CHENNAI: The 175-year-old Presidency College in Chennai, which is south India’s first educational institution, has been operating without the accreditation of the National Assessment and Accreditation Council (NAAC) for the past six years.
Though a voluntary certification, its absence is said to have resulted in freezing of grants from the University Grants Commission and the Union government for the college, leaving it to fend for itself and struggle for funds, college officials say. The college is now making desperate attempts to again get accredited and is preparing a self-study programme (SSP). Principal T Pramananda Perumal said the SSP is likely to be submitted by November and an NAAC team may visit in December.
“The idea is to get the NAAC accreditation before the start of the next academic year. Our autonomous status is valid for 2017-18. Since all financial grants are linked to the NAAC accreditation, we are facing difficulties in seeking funds. Hopefully, everything will be sorted out soon,” he told The Sunday Standard.
Asked why there was such a big lapse, he attributed the crisis to mistakes committed during the tenure of his predecessors. The accounts were not maintained properly. The expenditure statements were not in accordance with the UGC requirements and questions were raised.
“We are trying to address all issues. The Internal Quality Assurance Committee (IQAC) has been formed and an UGC coordinator has been appointed. The annual quality assurance report (AQAR) is also being prepared,” he said. In 1998, the college was accredited with four stars by the NAAC and in March 2005, the NAAC re-accredited the college and awarded the grade ‘A’ (85 per cent to 90 per cent), which expired in 2010. Since then, the college made little efforts to get the re-accreditation. Interestingly, it was one of the first institutes to get autonomous status way back in 1987.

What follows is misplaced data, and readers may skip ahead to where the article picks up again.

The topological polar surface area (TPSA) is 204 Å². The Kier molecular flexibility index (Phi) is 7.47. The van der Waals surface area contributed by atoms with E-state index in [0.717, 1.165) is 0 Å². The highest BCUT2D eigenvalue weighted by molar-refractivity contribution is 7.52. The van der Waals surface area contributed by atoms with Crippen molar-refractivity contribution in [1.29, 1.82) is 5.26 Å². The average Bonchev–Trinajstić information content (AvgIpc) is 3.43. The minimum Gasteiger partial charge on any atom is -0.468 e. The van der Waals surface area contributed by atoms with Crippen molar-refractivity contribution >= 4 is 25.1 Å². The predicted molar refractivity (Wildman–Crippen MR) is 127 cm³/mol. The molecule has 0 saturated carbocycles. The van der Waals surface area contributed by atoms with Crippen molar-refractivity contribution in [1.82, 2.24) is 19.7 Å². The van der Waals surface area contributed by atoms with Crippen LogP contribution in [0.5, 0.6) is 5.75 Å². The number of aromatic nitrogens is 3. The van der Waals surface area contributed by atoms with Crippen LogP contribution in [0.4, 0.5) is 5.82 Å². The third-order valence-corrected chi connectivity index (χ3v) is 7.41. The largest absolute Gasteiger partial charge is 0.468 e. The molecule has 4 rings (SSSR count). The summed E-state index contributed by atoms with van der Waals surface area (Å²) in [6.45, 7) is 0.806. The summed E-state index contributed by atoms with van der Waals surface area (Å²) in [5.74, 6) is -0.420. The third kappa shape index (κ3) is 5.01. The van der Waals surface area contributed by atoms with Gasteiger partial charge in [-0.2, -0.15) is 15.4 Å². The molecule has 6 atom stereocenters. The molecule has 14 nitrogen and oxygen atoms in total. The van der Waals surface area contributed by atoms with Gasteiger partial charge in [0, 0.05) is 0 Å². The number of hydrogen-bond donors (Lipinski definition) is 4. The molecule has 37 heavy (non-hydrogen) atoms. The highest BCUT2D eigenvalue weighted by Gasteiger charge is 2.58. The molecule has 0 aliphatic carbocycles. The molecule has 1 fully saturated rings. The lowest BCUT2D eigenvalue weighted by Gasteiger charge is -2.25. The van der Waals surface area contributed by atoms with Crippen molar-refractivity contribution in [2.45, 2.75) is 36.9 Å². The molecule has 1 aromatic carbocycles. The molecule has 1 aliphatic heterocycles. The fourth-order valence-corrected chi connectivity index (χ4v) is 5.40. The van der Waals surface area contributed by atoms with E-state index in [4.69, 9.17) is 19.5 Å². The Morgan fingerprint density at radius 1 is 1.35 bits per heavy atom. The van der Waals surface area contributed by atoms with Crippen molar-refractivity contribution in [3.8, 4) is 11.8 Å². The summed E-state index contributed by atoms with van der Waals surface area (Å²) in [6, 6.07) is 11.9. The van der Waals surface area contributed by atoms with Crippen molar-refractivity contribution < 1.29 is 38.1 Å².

The college also couldn’t use the `5-crore grant given for its 175th year celebration as it lacked the NAAC’s stamp. The college was reportedly asked to refund the amount along with interest, since it remained non-utilised.
Another challenge was the frequency at which principals kept changing. In the last 15 years, there were 13 principals, of which six were in-charge principals. “If the head of the institution is not holding the post for at least two years, such administrative lacunae are bound to happen. In the recent past, Pramananda Perumal is the longest serving principal. He took charge in September 2014 and has been showing lot of interest to set right things,” said CV Chittibabu, associate professor, Department of Plant Biology, Presidency College.
Lone Urdu Course Aspirant Told to Take Physics
Chennai: Gone are those days when Mushaira sessions (social gatherings dedicated to Urdu poetry) permeated the air at the Urdu department of the Presidency College here. The situation in which the century-old department finds itself today is a far cry from its glorious past.
With no teaching faculty to run the department over the past two years, the lone student who joined merely a few months ago was shifted to BSc Physics, leaving the Urdu department facing the prospect of imminent closure.
Ever since Yasmeen Ahmed, associate professor and head of the only academic department in Tamil Nadu to offer co-education undergraduate Urdu major, retired in 2014-15 academic year, his post has remained vacant with not even guest faculty to keep the course running. When contacted, the principal of Presidency College, T Pramananda Perumal, said that the college had already forwarded the vacancies list to the state government, which is the sole authority for appointing permanent staff.